Black Panther: Long Live the King The obvious first title on this list is Marvel’s six-issue Long Live the King series, in which Okorafor wrote issues one, two and five. With art by André Lima Araújo and colors by Chris O’Halloran, Okorafor’s vision for Wakanda delivers a captivating narrative that breathes new life into the Black Panther canon. Okorafor also wrote issue six, a one-shot story about Ngozi illustrated by Tana Ford, due out on February 28th.
§ Beat pal Karama Horne has been killing it with her Black Panther coverage for SyFy and here’s a great interview with Danai Gurira. The Tony-nominated playwright had a lot to say about director Ryan Coogler’s vision.
I was just floored by his vision, how authentic he was making it, how powerful he was making it, how complex he was making the female characters. He’d done so much research and was intertwining that into this, you know, really epic idea of a film. I was like, this has never been seen!
He was so willing to allow us to come to the table and bring our thoughts, and allowed for us to feel such ownership. So those are really the elements that really excited me as a writer, as an actor. This is how I like to work — as an artist, while I’m working with someone who has such a strong vision, who has a vision that feels so right and so important to me. And I feel like it will to many, many others. And also [Ryan’s] coming at it from a very authentic and truthful, powerful, courageous place.
§ Joshua Rivera got to interview Winston Duke, aka M’Baku, aka everyone’s new thirst trap.
GQ: What’s it been like, just taking it in?Winston Duke: It’s more than I can ever imagine. Even leading up to this day, it’s been really huge, full of fanfare. Everyone is eager to jump into the world that we created. And now that it’s here, I believe it’s as good as they anticipated, maybe even something more. I watched it for a third time last night, with fans at the El Capitan theater, and the energy was electric. I was in a room with people that were just people of color. And they were responsive, and they got it, and they were applauding, and they were moved, and I feel like we’re on the forefront of something really great.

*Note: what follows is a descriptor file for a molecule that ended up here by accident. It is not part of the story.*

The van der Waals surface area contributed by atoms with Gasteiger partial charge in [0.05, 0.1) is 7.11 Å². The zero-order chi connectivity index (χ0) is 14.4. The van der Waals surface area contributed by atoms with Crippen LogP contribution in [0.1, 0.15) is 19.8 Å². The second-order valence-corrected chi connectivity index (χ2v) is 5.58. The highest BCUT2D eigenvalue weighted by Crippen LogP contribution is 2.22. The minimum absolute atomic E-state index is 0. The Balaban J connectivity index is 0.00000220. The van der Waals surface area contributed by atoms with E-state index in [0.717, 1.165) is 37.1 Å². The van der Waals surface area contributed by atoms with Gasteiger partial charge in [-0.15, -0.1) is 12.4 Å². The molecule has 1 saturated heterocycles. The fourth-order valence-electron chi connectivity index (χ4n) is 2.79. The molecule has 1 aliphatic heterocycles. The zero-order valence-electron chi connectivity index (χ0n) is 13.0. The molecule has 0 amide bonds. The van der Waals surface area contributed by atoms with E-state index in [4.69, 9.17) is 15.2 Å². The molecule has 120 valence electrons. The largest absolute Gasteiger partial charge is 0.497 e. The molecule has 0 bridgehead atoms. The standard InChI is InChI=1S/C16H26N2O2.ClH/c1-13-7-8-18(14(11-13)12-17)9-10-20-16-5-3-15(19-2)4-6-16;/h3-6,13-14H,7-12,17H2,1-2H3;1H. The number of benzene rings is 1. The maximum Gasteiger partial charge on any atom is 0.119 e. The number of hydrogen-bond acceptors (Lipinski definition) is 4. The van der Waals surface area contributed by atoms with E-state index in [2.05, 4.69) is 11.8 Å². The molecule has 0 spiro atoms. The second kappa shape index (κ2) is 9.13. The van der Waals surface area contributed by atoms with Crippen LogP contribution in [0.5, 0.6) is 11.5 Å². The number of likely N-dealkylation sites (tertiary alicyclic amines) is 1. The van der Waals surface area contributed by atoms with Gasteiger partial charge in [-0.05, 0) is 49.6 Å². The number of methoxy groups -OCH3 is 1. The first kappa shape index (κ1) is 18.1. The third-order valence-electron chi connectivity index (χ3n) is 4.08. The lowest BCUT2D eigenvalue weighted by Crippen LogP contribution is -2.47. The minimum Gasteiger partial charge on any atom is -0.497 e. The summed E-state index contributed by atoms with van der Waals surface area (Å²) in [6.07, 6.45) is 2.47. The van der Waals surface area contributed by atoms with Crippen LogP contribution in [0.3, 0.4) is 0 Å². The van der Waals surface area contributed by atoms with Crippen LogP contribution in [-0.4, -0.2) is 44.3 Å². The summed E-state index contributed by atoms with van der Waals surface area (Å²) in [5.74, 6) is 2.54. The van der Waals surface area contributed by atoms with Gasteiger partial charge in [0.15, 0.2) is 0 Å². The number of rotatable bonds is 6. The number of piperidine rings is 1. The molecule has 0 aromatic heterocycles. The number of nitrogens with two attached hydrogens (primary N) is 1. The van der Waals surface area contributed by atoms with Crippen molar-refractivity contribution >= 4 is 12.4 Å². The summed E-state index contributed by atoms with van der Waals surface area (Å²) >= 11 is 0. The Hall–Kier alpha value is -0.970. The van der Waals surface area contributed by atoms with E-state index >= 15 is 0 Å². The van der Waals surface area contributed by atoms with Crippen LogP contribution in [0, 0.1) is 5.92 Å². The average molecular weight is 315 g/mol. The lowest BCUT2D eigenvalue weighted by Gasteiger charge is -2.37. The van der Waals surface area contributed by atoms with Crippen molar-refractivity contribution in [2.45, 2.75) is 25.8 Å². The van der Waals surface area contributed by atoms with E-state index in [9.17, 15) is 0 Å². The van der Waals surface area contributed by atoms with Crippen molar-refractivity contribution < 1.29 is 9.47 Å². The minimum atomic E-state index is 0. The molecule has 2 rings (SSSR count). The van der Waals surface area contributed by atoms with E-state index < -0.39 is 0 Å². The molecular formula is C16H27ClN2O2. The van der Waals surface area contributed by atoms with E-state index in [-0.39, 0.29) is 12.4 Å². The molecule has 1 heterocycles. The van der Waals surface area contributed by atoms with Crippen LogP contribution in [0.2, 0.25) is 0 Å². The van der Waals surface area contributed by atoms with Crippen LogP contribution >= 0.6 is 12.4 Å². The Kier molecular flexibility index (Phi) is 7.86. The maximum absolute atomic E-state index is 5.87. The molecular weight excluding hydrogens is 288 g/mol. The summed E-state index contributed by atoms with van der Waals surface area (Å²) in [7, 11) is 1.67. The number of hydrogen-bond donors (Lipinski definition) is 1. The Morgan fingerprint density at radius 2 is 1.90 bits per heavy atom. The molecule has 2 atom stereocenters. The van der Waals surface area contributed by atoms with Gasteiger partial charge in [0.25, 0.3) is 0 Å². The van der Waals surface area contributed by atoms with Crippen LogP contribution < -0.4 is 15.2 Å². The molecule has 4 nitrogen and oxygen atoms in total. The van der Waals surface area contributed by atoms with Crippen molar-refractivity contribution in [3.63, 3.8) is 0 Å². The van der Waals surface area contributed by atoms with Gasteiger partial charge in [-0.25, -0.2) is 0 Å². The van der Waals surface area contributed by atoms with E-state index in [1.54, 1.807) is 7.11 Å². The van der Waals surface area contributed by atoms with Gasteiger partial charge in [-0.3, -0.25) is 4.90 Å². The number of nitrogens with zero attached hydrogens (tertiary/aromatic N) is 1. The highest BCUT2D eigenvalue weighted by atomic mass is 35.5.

§ And Marc Bernadin pens a very moving essay also for SyFy) called Why I wept while watching Black Panther with my son
What Black Panther does, among a ton of other things, is offer the illusion of home for a people who don’t have one. The fantasy of a paradise that has existed for centuries, keeping its history alive, waiting to welcome you back. Every black parent encounters that moment where they have to answer questions like “What does my name mean? Where am I from? What was slavery?” And we answer them, because it’s our job, and because they need to know. Because the real world won’t wait for them to be ready. Forewarned is forearmed. Nature abhors a vacuum, as does a developing mind, so better we fill in the blanks with kindness and honesty than let the world do it with neither.
§ In only sort of Black Panther news, director Rick Famuyima, one of many directors who was once slated to make a DCEU movie (Flashpoint) but isn’t now, got salty on Instagram!
Heidi MacDonald is the founder and editor in chief of The Beat. In the past, she worked for Disney, DC Comics, Fox and Publishers Weekly. She can be heard regularly on the More To Come Podcast. She likes coffee, cats and noble struggle.